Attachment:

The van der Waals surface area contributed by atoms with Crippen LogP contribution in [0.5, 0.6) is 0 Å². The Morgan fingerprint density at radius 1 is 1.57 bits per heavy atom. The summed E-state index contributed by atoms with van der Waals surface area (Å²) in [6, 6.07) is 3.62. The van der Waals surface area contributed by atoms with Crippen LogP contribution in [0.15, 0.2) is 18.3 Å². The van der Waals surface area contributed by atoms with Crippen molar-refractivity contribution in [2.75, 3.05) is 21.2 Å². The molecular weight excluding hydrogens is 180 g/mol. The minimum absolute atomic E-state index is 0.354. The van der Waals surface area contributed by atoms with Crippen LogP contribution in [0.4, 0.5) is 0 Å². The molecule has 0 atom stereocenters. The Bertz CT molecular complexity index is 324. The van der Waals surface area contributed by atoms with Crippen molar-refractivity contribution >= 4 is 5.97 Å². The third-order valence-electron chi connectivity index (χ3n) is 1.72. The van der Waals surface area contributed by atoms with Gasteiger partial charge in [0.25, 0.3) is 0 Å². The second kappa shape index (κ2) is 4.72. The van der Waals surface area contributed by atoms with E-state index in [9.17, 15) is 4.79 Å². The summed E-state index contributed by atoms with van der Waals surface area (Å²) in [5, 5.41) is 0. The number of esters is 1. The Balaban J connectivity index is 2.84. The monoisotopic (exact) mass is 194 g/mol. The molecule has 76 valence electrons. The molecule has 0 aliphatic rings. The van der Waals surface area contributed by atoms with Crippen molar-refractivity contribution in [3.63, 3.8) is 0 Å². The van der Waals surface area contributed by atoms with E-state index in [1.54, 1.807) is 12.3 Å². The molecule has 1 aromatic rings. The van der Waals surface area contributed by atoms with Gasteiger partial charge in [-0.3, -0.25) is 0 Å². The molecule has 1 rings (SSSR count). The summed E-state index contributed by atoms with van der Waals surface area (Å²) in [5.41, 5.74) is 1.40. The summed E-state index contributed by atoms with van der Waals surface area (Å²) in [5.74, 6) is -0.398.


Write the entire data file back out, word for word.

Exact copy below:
The van der Waals surface area contributed by atoms with Crippen LogP contribution in [0.5, 0.6) is 0 Å². The Morgan fingerprint density at radius 1 is 1.57 bits per heavy atom. The summed E-state index contributed by atoms with van der Waals surface area (Å²) in [6, 6.07) is 3.62. The van der Waals surface area contributed by atoms with Crippen LogP contribution in [0.15, 0.2) is 18.3 Å². The van der Waals surface area contributed by atoms with Crippen molar-refractivity contribution in [2.75, 3.05) is 21.2 Å². The molecular weight excluding hydrogens is 180 g/mol. The minimum absolute atomic E-state index is 0.354. The van der Waals surface area contributed by atoms with Crippen LogP contribution in [0.4, 0.5) is 0 Å². The molecule has 0 atom stereocenters. The Bertz CT molecular complexity index is 324. The van der Waals surface area contributed by atoms with Crippen molar-refractivity contribution >= 4 is 5.97 Å². The third-order valence-electron chi connectivity index (χ3n) is 1.72. The van der Waals surface area contributed by atoms with Gasteiger partial charge in [0.25, 0.3) is 0 Å². The second kappa shape index (κ2) is 4.72. The van der Waals surface area contributed by atoms with E-state index in [9.17, 15) is 4.79 Å². The summed E-state index contributed by atoms with van der Waals surface area (Å²) in [5, 5.41) is 0. The number of esters is 1. The Balaban J connectivity index is 2.84. The monoisotopic (exact) mass is 194 g/mol. The molecule has 76 valence electrons. The molecule has 0 aliphatic rings. The van der Waals surface area contributed by atoms with Crippen molar-refractivity contribution in [3.63, 3.8) is 0 Å². The van der Waals surface area contributed by atoms with E-state index in [1.54, 1.807) is 12.3 Å². The molecule has 1 aromatic rings. The van der Waals surface area contributed by atoms with Gasteiger partial charge in [-0.3, -0.25) is 0 Å². The molecule has 1 rings (SSSR count). The summed E-state index contributed by atoms with van der Waals surface area (Å²) in [5.41, 5.74) is 1.40. The summed E-state index contributed by atoms with van der Waals surface area (Å²) in [5.74, 6) is -0.398.